Quite how I came into possession of this badge I’m not sure, but I think it must have been one that my gran gave me. My gran was a widow and lived alone in a council bedsit a few miles from us in Richmond, southwest London, and for a while she had a job as a cleaner at the halls of residence of what she called the “American college“. Sometimes when I saw her she would give me things she’d perhaps been given by the students or, more likely, they’d left behind and would otherwise have gone into the rubbish. One gift I remember was the “pyramids” poster from inside the original Dark Side of the Moon album, which I thus saw many years before I actually heard the record. I may be wrong about the way “Ahlan” fits into this picture; I didn’t know then what it meant or represented, and Google now turns up a mass of results, evidently because “ahlan” translates as a common welcome/greeting in Arabic and hence it’s popular as a business or service name. Given the plane motif however I’m going to assume the Ahlan of the badge is this personal concierge service at Dubai International Airport. The student connection therefore seems unlikely on the face of it, but the students at the “American college”, housed in a magnificent building which I don’t recall ever seeing in years of living in the area, were probably not hard up for a few bob, and some would have come from the UAE and other exotic international destinations.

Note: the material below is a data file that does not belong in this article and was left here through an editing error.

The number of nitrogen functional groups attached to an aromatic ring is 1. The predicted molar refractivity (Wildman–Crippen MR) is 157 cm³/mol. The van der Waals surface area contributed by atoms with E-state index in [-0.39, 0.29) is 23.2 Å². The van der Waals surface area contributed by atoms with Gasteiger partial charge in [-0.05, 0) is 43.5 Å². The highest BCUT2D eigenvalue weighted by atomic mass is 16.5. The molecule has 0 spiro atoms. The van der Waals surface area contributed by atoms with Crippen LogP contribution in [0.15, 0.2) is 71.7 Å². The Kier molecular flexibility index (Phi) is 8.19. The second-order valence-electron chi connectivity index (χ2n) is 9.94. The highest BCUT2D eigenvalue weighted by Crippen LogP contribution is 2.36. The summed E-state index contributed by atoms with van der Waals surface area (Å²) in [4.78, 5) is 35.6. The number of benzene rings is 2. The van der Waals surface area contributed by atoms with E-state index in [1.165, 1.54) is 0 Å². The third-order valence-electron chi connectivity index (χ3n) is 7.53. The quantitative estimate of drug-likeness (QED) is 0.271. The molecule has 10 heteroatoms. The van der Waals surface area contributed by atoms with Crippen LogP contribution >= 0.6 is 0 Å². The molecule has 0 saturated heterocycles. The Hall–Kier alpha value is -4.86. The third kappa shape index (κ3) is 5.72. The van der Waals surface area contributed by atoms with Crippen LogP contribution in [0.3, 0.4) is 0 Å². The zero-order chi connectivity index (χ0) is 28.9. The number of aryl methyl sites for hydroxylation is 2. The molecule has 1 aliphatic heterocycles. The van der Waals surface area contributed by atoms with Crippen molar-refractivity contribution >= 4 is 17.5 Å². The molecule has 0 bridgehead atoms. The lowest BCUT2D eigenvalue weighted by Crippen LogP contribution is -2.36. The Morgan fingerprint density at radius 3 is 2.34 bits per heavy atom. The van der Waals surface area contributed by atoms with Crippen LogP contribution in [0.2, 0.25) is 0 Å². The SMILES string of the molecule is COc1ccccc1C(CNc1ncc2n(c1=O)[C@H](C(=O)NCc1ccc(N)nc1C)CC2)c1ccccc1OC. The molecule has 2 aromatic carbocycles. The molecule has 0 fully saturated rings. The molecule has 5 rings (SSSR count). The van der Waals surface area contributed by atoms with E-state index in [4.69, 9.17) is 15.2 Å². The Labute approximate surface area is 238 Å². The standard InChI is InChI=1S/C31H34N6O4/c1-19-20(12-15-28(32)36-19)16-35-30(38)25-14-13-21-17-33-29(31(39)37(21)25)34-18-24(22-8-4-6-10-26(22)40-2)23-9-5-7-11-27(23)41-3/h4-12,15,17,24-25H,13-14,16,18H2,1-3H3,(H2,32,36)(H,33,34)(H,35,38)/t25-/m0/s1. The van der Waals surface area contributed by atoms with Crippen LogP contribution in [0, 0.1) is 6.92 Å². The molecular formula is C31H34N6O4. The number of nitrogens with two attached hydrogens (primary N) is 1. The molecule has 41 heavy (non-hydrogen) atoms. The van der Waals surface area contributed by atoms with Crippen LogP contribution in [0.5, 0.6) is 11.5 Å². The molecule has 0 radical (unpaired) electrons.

Hmm, Ryde: it’s in the Isle of Wight, isn’t it? I had to think about that for a second. My geography’s rubbish anyway but what threw me was why I might have a badge for just a bit of a small island and not instead the whole island. I do remember at least one visit to the Isle of Wight as a child, the ferry crossing over the Solent, some mini-golf, some beaches, and buying a jar of multi-coloured sand to bring home. It’s a very nice place, as I recall – not for nothing was it namechecked in the Beatles’ When I’m Sixty-Four as a place to rent a cottage in. The only other thing that puts the Isle of Wight on the map for me is that three-quarters of top 80s band Level 42 were from there. Whatever happened to them and their whacky slap-bassmeister Mark King? I caught up with them as part of researching this blog post. (Don’t worry, I didn’t.) The Isle of Wight is also famous of course for the festivals, which featured three of my favourite people, Jimi Hendrix, Bob Dylan and Leonard Cohen.